hours, time left for relationships, kids, and sleep is greatly jeopardized. When people are worked

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beyond their capabilities, organizations will pay the price in employee outputs and larger
employee turnovers.
Not only is this a stress-related issue but a gender conflict issue as well. Highly qualified
women are expected to put their careers on hold for the sake of being a mother. Stereotypes have
perceived working mothers as less competent and less worthy of leadership positions than
childless women. Corporations ideal worker does not accommodate the family lifestyle. Long
hours and the complete devotion to the job makes it difficult for working mothers to actively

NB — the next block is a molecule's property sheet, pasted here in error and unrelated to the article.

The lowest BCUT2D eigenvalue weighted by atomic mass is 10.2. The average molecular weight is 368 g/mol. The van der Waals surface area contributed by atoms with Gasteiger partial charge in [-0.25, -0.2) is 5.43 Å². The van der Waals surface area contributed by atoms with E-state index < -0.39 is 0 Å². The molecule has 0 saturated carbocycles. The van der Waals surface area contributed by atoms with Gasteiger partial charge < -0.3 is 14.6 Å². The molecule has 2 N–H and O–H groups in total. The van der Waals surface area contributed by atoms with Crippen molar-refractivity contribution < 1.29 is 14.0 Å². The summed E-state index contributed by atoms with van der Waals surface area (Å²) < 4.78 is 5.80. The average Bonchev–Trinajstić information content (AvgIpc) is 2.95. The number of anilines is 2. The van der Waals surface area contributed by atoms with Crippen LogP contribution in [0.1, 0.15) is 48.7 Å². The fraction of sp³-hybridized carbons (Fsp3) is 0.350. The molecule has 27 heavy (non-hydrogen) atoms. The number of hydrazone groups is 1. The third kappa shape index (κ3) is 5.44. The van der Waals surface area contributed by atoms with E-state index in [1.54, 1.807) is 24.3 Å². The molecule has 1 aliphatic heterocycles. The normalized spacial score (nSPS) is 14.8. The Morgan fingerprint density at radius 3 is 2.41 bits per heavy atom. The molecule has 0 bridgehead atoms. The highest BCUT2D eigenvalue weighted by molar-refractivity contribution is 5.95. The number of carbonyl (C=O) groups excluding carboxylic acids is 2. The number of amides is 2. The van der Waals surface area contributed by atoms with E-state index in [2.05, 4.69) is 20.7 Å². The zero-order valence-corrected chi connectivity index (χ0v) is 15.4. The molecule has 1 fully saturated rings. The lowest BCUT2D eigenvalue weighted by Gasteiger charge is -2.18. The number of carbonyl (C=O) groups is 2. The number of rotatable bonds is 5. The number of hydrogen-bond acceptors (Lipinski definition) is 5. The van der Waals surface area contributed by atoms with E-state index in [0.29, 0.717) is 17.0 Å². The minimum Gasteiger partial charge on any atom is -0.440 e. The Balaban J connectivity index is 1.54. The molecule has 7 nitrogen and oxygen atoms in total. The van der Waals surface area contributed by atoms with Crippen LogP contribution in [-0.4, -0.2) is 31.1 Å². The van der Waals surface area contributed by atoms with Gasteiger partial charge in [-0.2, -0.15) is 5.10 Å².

participate in order to move up in the workplace. Maternity leave in organizations is considered
more as a benefit rather than an obligation by the companies. Teachers in the state of Texas do
not have maternity leave and are forced to use their paid days off after childbirth. With all these
factors, women have great trouble seeking positions of power within an organization if they are
forced to also deal with a family life.
Health issues and a gender inequality problem are facing this country due to improper
work-life balance implemented by our corporations and the capitalistic agenda of our
government.
Purpose/Goals
The purpose and goal of this proposal is to investigate flexible work-life policies
implemented by organizations and countries all over the world and the effects they have on
employee satisfaction, employee performance output, gender equality and company turnovers.
Research Questions
1. What type of work-life policies are being implemented in other organizations and other
countries?

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2. How does the implementation of work-life policies effect employees?


3. How does the implementation of work-life policies effect the companies?